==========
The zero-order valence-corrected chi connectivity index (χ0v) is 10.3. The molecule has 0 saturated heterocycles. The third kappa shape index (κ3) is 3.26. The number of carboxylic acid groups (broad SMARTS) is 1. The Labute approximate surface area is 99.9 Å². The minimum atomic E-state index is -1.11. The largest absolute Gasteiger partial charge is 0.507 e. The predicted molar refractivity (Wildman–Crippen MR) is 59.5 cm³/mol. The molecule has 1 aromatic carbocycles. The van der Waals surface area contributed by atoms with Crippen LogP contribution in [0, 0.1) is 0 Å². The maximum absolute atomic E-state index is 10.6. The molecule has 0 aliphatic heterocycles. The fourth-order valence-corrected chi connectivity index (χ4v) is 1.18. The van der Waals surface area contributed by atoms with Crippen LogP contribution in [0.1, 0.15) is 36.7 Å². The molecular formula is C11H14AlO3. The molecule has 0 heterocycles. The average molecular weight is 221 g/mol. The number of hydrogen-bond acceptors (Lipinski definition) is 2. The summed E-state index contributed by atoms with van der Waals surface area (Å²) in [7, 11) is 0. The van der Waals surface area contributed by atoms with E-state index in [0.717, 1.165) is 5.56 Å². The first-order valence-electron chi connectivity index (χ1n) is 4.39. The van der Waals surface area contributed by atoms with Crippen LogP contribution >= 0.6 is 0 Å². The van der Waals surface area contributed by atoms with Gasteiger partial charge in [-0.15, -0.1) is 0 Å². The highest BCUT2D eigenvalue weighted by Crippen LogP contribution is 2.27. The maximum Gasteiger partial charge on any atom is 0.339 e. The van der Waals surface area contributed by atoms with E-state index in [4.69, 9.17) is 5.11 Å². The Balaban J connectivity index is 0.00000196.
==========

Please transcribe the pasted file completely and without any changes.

The zero-order valence-corrected chi connectivity index (χ0v) is 10.3. The molecule has 0 saturated heterocycles. The third kappa shape index (κ3) is 3.26. The number of carboxylic acid groups (broad SMARTS) is 1. The Labute approximate surface area is 99.9 Å². The minimum atomic E-state index is -1.11. The largest absolute Gasteiger partial charge is 0.507 e. The predicted molar refractivity (Wildman–Crippen MR) is 59.5 cm³/mol. The molecule has 1 aromatic carbocycles. The van der Waals surface area contributed by atoms with Crippen LogP contribution in [0, 0.1) is 0 Å². The maximum absolute atomic E-state index is 10.6. The molecule has 0 aliphatic heterocycles. The fourth-order valence-corrected chi connectivity index (χ4v) is 1.18. The van der Waals surface area contributed by atoms with Crippen LogP contribution in [0.1, 0.15) is 36.7 Å². The molecular formula is C11H14AlO3. The molecule has 0 heterocycles. The average molecular weight is 221 g/mol. The number of hydrogen-bond acceptors (Lipinski definition) is 2. The summed E-state index contributed by atoms with van der Waals surface area (Å²) in [7, 11) is 0. The van der Waals surface area contributed by atoms with E-state index in [0.717, 1.165) is 5.56 Å². The first-order valence-electron chi connectivity index (χ1n) is 4.39. The van der Waals surface area contributed by atoms with Crippen LogP contribution >= 0.6 is 0 Å². The van der Waals surface area contributed by atoms with Gasteiger partial charge in [-0.15, -0.1) is 0 Å². The highest BCUT2D eigenvalue weighted by Crippen LogP contribution is 2.27. The maximum Gasteiger partial charge on any atom is 0.339 e. The van der Waals surface area contributed by atoms with E-state index in [4.69, 9.17) is 5.11 Å². The Balaban J connectivity index is 0.00000196.